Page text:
Treatment for ADHD 



For adults, the first choice of treatment is medication. After ADHD psychoeducation, medication is the second choice treatment for children. Medication provides a clear reduction of relevant symptoms in a clear majority of cases. The aim of treatment is to bring symptoms down by 50% of original severity. 
ADHD medication can be split into categories of stimulant and non-stimulant medication. Stimulant medications are recommended first line treatment unless the person suffers with anxiety, tics or another condition which means that they cannot take this group of medications. 
Further information about ADHD and the available treatment options can be found on our Choice and Medication page 
Before starting medication, a person must have a detailed cardiovascular history and an examination should be completed including pulse and blood pressure readings. Medication has to be increased over a period of weeks or months to a dose that is effective and that has tolerable side effects for the individual. Medication should be started by a specialist with training in the assessment and treatment of ADHD. Once the medication has been optimised, management of the treatment can be transferred to the person’s GP under a Shared Care Agreement between the patient, the ADHD specialist and the GP. 
The ADHD specialist will need to continue to assess the person at 6-12 month intervals in order to ensure the ongoing safety and effectiveness of the medication. 
However, evidence shows a lack of long-term sufficiency of medication as a sole treatment for ADHD. Also, medication alone is rarely adequate for people with complex needs and other mental health difficulties. Medication is not enough to enhance the skills and competencies needed to counter the long-range impairments linked to ADHD.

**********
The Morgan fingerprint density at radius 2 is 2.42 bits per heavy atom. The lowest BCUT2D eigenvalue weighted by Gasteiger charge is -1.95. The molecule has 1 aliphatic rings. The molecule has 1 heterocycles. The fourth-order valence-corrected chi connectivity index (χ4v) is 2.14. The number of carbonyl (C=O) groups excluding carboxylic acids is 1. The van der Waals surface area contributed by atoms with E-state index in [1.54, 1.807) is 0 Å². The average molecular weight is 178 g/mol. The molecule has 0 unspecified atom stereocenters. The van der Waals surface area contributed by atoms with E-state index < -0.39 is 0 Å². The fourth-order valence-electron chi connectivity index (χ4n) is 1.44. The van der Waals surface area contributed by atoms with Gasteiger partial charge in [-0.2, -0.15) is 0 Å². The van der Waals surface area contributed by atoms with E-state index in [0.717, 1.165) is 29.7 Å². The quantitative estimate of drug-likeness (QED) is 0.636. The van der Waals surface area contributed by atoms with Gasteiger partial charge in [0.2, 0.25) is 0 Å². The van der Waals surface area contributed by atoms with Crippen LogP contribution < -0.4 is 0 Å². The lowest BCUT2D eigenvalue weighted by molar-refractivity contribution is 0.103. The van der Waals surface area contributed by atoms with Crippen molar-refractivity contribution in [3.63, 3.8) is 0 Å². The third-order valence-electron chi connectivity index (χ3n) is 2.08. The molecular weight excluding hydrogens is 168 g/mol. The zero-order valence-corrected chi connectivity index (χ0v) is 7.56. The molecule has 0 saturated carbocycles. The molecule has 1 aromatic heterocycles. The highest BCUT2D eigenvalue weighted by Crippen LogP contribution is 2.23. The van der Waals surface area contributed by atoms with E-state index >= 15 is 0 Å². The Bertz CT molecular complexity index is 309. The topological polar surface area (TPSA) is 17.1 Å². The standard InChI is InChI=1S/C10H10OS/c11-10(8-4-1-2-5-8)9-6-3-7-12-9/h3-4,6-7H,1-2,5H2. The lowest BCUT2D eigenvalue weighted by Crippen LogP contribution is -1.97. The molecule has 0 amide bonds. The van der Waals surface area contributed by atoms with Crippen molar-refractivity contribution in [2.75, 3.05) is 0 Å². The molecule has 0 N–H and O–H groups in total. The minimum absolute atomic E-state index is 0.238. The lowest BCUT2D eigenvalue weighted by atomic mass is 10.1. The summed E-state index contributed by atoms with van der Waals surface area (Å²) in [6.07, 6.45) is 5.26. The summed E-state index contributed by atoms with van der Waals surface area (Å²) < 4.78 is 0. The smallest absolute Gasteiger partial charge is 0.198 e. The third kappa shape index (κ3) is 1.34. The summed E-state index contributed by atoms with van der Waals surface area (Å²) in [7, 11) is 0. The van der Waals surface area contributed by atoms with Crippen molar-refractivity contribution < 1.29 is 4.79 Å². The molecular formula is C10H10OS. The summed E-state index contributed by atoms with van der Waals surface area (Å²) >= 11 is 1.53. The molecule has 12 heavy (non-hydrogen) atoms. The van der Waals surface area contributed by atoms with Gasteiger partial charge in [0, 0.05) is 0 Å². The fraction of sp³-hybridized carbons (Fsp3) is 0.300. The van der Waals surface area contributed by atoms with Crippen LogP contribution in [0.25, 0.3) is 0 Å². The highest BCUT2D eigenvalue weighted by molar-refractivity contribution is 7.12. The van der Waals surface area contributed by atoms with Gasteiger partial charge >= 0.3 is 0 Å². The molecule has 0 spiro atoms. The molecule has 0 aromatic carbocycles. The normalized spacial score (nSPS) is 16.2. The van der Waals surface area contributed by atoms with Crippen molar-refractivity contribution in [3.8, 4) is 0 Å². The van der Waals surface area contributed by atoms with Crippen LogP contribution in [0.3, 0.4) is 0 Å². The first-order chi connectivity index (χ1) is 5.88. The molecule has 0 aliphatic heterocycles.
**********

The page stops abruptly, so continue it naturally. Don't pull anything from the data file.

Psychological interventions 

Psychological interventions are the second choice of treatment after medications. They can also be used first line when people do not want to take medication or when they cannot take medication due to their other health problems. The basis for psychological interventions for ADHD is a level of education about the condition and the common difficulties that people face in their education, work, relationships, free time and the effects that ADHD can have on their mental wellbeing. Psychological interventions for ADHD are based on therapies that have previously been developed for other conditions like anxiety and depression. Many of the techniques used in these interventions are based on existing forms of psychological interventions such as cognitive-behavioural therapy (CBT). 

Further sources of information about ADHD and mental health  

NHS website 
The Neurodiversity Charity 
The Mental Health Charity 
ADHD Information Services 
Information about mental health conditions, self-help, treatment and support targeted at younger people and their parents 
Links to support groups 
Link to find NHS or private ADHD services in your area. 
Further sources of reliable information about medication for ADHD: 
Provide public and professional information sheets for different medications. They have a reliable and up to date drug interaction checker. 
Information about side effects, drug interactions, warnings and cautions for people with different existing health conditions 
BUMPS Best use of medicines in pregnancy 
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